Car: Pontiac Catalina Convertible
What makes it special: Catalina was part of Pontiac‘s full-sized line from 1950 to 1981. Initially, the name was used strictly to denote hardtop body styles, first appearing in the 1950 Chieftain Eight and DeLuxe Eight lines. In 1959, the Catalina became a separate model, as the “entry-level” full-size Pontiac. The 1961 full-sized Pontiacs were completely restyled with more squared-off bodylines, the reintroduction of the split grille first seen in 1959 and dropped for 1960 and an all-new Torque-Box perimeter frame with side rails replacing the “X” frame chassis. The new frame not only provided greater side-impact protection than the “X” design but also improved interior roominess.
What made it famous: The distinctive protruding grille made its appearance on all Pontiac products during the early 1960’s, and was a modern revival of a similar appearance on Pontiac products during the 1930’s and early 1940’s. All engines were 389 cu in V8’s as in previous years, now called “Trophy” engines. rather than “Tempest”. Standard engines were 2-barrel units rated at 215 hp with the 3-speed manual transmission or 267 hp with the optional Hydramatic, with a 230 hp regular-fuel-capable “economy” V8 offered as a no-cost option with the Hydramatic. Offered as extra-cost options were more powerful versions of the 389 including a 303 hp version with a 4-barrel carburetor or 318 hp Tri-Power option. New to the options list were two higher performance versions of the 389, including a 4-barrel 333 hp unit and a 348 hp Tri-Power option, both with higher, 10.75:1, compression ratios. A 363 hp engine was offered to drag racers. Late in the 1961 sales season the 421 cu in Super Duty was released for sale as a dealer installed engine. The 1961 models never came from the assembly line with the 421ci engine; instead it was a specialty item installed and sold at the discretion oindividual dealers. A new “3-speed 4-range” “Roto Hydramatic” automatic transmission replaced the previous 4-speed unit for 1961. The new transmission was slimmer and lighter than the older 4-speed Hydramatic, which was continued on the larger Star Chief and Bonneville models. Also new for 1961 was a 4-speed manual transmission with Hurst floor shifter, available on special order.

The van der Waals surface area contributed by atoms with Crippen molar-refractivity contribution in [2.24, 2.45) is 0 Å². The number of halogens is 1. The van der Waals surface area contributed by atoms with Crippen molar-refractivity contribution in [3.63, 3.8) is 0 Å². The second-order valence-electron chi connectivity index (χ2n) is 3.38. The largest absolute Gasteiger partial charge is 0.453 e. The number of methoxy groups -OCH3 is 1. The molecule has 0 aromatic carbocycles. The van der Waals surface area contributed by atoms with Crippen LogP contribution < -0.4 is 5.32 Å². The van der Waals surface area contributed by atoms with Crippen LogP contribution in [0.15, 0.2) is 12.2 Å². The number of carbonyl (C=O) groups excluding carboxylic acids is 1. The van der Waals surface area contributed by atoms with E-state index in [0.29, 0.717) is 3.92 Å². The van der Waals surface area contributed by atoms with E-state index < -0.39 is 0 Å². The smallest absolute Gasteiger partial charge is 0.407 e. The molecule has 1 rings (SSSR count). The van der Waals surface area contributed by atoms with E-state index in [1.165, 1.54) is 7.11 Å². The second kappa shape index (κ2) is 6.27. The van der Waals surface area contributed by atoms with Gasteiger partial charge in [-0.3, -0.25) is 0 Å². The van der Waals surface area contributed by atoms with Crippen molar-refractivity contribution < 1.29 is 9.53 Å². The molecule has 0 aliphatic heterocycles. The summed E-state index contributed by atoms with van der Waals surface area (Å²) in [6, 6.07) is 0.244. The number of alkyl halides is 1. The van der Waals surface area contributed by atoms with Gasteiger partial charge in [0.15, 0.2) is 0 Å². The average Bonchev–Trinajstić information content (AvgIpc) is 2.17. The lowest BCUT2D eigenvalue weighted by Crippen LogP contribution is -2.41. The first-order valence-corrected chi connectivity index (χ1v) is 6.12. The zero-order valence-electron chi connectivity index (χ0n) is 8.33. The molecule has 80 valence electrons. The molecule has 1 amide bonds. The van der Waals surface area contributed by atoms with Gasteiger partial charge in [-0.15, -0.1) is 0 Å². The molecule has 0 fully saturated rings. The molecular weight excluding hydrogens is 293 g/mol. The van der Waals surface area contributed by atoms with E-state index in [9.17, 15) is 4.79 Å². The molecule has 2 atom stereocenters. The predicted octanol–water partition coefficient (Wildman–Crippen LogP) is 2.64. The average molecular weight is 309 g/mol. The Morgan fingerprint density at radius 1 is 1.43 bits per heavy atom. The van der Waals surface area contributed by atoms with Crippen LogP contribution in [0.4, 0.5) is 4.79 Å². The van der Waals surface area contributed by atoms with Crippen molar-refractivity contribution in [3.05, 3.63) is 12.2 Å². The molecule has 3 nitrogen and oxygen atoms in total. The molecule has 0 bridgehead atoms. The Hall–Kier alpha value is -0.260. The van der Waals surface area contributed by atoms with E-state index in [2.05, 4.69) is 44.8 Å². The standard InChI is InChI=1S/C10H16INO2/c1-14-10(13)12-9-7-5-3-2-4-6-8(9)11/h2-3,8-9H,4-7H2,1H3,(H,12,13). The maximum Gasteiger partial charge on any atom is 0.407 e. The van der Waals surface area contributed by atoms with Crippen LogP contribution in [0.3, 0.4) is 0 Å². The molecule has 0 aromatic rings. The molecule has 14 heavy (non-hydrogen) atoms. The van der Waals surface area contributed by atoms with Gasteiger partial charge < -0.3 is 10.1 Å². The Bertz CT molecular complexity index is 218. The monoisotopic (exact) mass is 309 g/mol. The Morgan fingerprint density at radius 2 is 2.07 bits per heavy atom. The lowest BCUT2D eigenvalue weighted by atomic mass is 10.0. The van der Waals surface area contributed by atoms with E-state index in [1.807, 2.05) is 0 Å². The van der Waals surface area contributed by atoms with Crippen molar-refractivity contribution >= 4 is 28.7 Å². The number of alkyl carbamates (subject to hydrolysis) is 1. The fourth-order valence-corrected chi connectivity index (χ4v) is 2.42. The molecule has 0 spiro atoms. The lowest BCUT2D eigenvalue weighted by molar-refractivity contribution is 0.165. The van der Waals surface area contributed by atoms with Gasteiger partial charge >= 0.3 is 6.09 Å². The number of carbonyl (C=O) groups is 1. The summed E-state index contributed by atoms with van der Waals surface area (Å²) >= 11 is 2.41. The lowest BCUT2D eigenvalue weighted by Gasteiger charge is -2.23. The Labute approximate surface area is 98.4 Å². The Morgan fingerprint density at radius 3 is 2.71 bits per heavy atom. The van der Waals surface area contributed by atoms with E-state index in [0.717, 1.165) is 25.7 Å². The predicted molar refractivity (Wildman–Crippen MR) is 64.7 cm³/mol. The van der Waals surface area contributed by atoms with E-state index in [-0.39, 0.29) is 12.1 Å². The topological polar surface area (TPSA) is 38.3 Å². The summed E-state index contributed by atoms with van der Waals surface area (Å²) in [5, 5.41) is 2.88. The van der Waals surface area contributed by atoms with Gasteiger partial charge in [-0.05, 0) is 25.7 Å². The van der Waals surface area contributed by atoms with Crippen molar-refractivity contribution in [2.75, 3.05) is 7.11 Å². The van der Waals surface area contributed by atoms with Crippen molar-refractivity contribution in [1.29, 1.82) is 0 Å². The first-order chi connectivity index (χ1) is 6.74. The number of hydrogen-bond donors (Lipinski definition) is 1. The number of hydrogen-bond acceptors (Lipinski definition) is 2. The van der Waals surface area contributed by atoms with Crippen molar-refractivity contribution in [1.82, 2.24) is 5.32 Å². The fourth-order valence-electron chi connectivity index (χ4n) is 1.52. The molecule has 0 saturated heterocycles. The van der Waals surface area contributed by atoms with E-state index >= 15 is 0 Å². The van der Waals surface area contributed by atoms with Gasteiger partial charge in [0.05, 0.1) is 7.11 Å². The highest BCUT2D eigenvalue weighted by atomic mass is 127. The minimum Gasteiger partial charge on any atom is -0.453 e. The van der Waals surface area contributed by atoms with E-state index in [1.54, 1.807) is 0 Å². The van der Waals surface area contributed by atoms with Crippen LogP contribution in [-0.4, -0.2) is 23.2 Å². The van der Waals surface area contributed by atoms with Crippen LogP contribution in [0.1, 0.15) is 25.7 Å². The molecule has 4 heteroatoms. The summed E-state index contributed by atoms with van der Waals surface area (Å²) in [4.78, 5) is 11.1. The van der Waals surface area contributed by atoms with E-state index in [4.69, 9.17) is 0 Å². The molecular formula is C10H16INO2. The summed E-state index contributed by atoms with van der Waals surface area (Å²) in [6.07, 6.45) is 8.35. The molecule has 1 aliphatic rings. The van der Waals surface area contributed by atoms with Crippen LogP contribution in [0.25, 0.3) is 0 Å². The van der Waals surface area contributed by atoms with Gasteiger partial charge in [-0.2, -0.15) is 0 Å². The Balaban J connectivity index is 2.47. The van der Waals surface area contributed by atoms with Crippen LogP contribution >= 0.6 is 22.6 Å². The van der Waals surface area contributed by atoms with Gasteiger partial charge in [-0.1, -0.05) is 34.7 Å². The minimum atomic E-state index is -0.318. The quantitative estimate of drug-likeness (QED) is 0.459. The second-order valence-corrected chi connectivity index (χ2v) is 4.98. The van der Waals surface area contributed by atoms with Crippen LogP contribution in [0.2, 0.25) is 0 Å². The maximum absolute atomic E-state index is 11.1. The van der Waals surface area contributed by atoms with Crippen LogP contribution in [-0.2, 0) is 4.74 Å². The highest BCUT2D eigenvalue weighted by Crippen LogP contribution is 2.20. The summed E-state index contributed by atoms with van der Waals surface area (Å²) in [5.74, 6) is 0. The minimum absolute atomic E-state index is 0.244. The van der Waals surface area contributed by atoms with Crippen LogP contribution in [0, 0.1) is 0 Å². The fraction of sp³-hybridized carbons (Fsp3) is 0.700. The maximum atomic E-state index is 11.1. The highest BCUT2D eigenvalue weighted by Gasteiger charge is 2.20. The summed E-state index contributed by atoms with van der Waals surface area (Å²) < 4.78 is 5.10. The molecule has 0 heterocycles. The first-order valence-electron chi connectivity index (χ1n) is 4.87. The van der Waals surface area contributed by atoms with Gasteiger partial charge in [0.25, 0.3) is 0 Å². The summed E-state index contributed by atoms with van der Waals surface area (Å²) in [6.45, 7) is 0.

Why I would want one: Love the front scowl of the 1961 model. Coupled up with one of the optional higher output V8’s would complete the looks & performance package.
Fun fact: The 1961 Pontiac was advertised as “All Pontiac…on a new wide track.”
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